Back in 2020, hackers attempted to capitalize on the Coronavirus (COVID-19) pandemic by using phishing campaigns. According to Juniper Networks’ Threat Labs researchers at the time, a COVID-19-related phishing campaign was found to be spreading the banking trojan IcedID.
IcedID is a banking trojan that executes man-in-the-browser attacks to steal banking information and monitor financial transactions. Hackers lure victims into opening a set of malicious files attached to emails that utilize keywords such as COVID-19 and FMLA or (Family and Medical Leave Act). The emails are designed to convince recipients that the documents are coming from the U.S. Department of Labor and contain legitimate information.
Although the earlier versions of IcedID injected itself into svchost.exe and downloaded encrypted modules, the most recent campaign modifies those tactics by inserting itself into the msiexec.exe process. The infection comes in three stages. It starts with a phishing email containing a malicious Microsoft Office attachment. When opened, the file launches a second loader whose purpose is to download yet another IcedID loader. Then, a loader downloads the actual IcedID main module.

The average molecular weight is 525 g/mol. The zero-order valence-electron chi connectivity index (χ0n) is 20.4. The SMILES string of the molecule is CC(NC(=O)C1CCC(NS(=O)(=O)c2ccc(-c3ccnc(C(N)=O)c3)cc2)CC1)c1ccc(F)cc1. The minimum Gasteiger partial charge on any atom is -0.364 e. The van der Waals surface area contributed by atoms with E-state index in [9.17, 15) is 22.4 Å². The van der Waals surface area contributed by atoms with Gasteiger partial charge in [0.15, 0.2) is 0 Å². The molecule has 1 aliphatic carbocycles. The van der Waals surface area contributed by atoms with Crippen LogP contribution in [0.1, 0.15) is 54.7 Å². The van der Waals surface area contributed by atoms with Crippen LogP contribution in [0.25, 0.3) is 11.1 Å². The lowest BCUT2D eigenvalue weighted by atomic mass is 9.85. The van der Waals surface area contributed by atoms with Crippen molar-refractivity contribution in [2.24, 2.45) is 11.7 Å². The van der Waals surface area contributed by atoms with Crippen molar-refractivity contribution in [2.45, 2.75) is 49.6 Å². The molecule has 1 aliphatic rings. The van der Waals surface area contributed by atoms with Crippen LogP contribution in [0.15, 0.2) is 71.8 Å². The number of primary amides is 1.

As for the delivery email itself, it’s loaded with broken English and typographical and grammatical errors. Like other COVID-19 phishing attempts, it contains a persuasive call-to-action, with references to the Families First Coronavirus Response Act that provides paid sick leave and expanded family and medical leave related to the coronavirus.
The phishing email reads in part:
“Dear employees, The following notice is written to all suitable workers in order to notify of a number of changes that have been constructed in the current FMLA with regards to the latest Coronavirus Response Act. To ask for leave based on the Family and Medical leave of Act (sic), remember to analyze the files very carefully, get informed about the adjustments that have been created, fill out the requestform (sic) and send to Human Resources until may (sic) 31st, 2020.”
Organizations that have been targeted by IcedID include Amazon, American Express, AT&T, Bank of America, Charles Schwab, Chase, J.P. Morgan, Wells Fargo, and others.
Other hackers have used phishing to capitalize on the Coronavirus pandemic by using bogus Gmail accounts to fool businesses in key industries to hand over their Google credentials. According to Google security researchers, some attacks have ensnared individuals with email invitations to sign up for phony COVID-19 notifications from the World Health Organization. In late April of 2020, the FBI said that the number of online crimes reported to its Crime Complaint Center had quadrupled to upwards of 4,000 incidents a day since the Coronavirus pandemic began in the U.S.